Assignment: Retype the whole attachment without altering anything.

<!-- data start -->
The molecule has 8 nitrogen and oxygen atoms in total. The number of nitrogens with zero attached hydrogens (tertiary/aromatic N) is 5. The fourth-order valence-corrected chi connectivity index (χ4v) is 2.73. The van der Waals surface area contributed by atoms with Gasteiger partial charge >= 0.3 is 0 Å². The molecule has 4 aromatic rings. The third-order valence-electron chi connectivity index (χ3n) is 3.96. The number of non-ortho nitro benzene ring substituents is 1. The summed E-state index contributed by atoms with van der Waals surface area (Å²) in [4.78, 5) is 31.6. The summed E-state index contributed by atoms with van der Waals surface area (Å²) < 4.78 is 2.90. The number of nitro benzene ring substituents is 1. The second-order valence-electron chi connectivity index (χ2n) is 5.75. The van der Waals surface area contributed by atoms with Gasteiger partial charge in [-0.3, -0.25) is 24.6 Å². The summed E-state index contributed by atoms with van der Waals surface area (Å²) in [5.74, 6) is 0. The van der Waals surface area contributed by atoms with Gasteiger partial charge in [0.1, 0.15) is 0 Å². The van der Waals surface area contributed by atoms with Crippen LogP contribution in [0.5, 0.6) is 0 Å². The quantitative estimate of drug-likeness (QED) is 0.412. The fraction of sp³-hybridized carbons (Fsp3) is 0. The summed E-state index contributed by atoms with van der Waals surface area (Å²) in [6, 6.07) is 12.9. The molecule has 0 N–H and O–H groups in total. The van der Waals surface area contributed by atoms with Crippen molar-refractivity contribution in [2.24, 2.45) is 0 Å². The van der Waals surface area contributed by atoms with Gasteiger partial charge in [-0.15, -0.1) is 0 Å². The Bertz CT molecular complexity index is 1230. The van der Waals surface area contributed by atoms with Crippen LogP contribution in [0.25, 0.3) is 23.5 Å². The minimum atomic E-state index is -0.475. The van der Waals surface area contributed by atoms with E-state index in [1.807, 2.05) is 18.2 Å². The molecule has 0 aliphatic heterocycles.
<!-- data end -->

The molecule has 8 nitrogen and oxygen atoms in total. The number of nitrogens with zero attached hydrogens (tertiary/aromatic N) is 5. The fourth-order valence-corrected chi connectivity index (χ4v) is 2.73. The van der Waals surface area contributed by atoms with Gasteiger partial charge >= 0.3 is 0 Å². The molecule has 4 aromatic rings. The third-order valence-electron chi connectivity index (χ3n) is 3.96. The number of non-ortho nitro benzene ring substituents is 1. The summed E-state index contributed by atoms with van der Waals surface area (Å²) in [4.78, 5) is 31.6. The summed E-state index contributed by atoms with van der Waals surface area (Å²) < 4.78 is 2.90. The number of nitro benzene ring substituents is 1. The second-order valence-electron chi connectivity index (χ2n) is 5.75. The van der Waals surface area contributed by atoms with Gasteiger partial charge in [-0.3, -0.25) is 24.6 Å². The summed E-state index contributed by atoms with van der Waals surface area (Å²) in [5.74, 6) is 0. The van der Waals surface area contributed by atoms with Gasteiger partial charge in [0.1, 0.15) is 0 Å². The van der Waals surface area contributed by atoms with Crippen LogP contribution in [0.5, 0.6) is 0 Å². The quantitative estimate of drug-likeness (QED) is 0.412. The fraction of sp³-hybridized carbons (Fsp3) is 0. The summed E-state index contributed by atoms with van der Waals surface area (Å²) in [6, 6.07) is 12.9. The molecule has 0 N–H and O–H groups in total. The van der Waals surface area contributed by atoms with Crippen molar-refractivity contribution in [2.24, 2.45) is 0 Å². The van der Waals surface area contributed by atoms with Gasteiger partial charge in [-0.15, -0.1) is 0 Å². The Bertz CT molecular complexity index is 1230. The van der Waals surface area contributed by atoms with Crippen LogP contribution in [0.25, 0.3) is 23.5 Å². The minimum atomic E-state index is -0.475. The van der Waals surface area contributed by atoms with E-state index in [1.807, 2.05) is 18.2 Å². The molecule has 0 aliphatic heterocycles.